lifteime.jpg
(Credit: Screenshot by Download.com)

Trying to control your music or podcast while you're cooking, exercising or driving can be frustrating and dangerous. Smart devices for your car and home are safer and easier ways to achieve hands-free control over what you're listening to, but not everyone can afford them.

Whether you don't want to stop your jumping jacks to swap playlists or you want a more minimalist music display, Listen: The Gesture Music Player app could what you need.

Listen runs on iPhone and iPad. The app works with Apple Music, and you can use it without looking because it responds to gestures, not button presses. Users can also stream music via AirPlay.

SEE: Best Apple Music alternatives for streaming songs and playlists in 2019

The interface is simple to use. Swipe left and right to change tracks. Tap to play or pause a track. Swipe up to add a song to a Favorites Playlist. And your gestures don't need to be precise either.

If your phone auto locks, you can disable the setting in auto lock for further convenience while you're streaming.

Listen as a music player is free. A $3 subscription to Listen includes radio stations that lets you tailor the music to your tastes, whether local or international.

Of course, if you're listening to music on your smartphone while driving, the safest way to do so is hands-free with Bluetooth and steering-wheel controls. A mount kit that attaches your smartphone is also a safer alternative if you need your phone while driving.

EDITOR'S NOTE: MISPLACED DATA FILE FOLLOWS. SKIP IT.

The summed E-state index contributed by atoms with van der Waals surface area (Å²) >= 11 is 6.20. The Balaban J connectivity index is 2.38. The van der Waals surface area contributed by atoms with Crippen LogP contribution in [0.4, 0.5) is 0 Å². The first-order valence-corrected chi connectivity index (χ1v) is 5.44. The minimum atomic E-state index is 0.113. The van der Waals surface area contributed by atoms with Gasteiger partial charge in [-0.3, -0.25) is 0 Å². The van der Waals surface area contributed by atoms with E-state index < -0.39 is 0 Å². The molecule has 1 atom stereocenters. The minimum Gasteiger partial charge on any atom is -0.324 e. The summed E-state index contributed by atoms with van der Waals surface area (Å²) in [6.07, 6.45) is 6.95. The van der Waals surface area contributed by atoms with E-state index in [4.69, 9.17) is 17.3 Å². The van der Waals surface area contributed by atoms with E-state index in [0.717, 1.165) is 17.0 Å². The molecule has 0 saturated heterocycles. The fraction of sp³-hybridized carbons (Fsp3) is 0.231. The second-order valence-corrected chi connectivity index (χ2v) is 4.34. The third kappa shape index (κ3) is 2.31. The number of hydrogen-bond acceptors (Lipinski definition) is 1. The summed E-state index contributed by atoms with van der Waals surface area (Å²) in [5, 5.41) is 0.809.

While Listen isn't perfect, it does provide a safer, easier way to navigate music while performing other tasks. If iOS users are looking for a change of pace from familiar music players or online radio, Listen offers a fresh take.

In addition, if a person has visual impairments, not having to locate small buttons could make music players more accessible.

FOLLOW Download.com on Twitter for all the latest app news.

Takeaways

  1. Listen: The Gesture Music Player app works with Apple music and you can use it without looking because it responds to gestures, not button presses.
  2. The interface is simple to use. Swipe left and right to change tracks. Tap to play or pause a track. Swipe up to add a song to a Favorites Playlist. The gestures don't need to be precise either.

Read more

Shelby is an Associate Writer for CNET's Download.com. She served as Editor in Chief for the Louisville Cardinal newspaper at the University of Louisville. She interned as Creative Non-Fiction Editor for Miracle Monocle literary magazine. Her work appears in Glass Mountain Magazine, Bookends Review, Soundings East, and on Louisville.com. Her cat, Puck, is the best cat ever.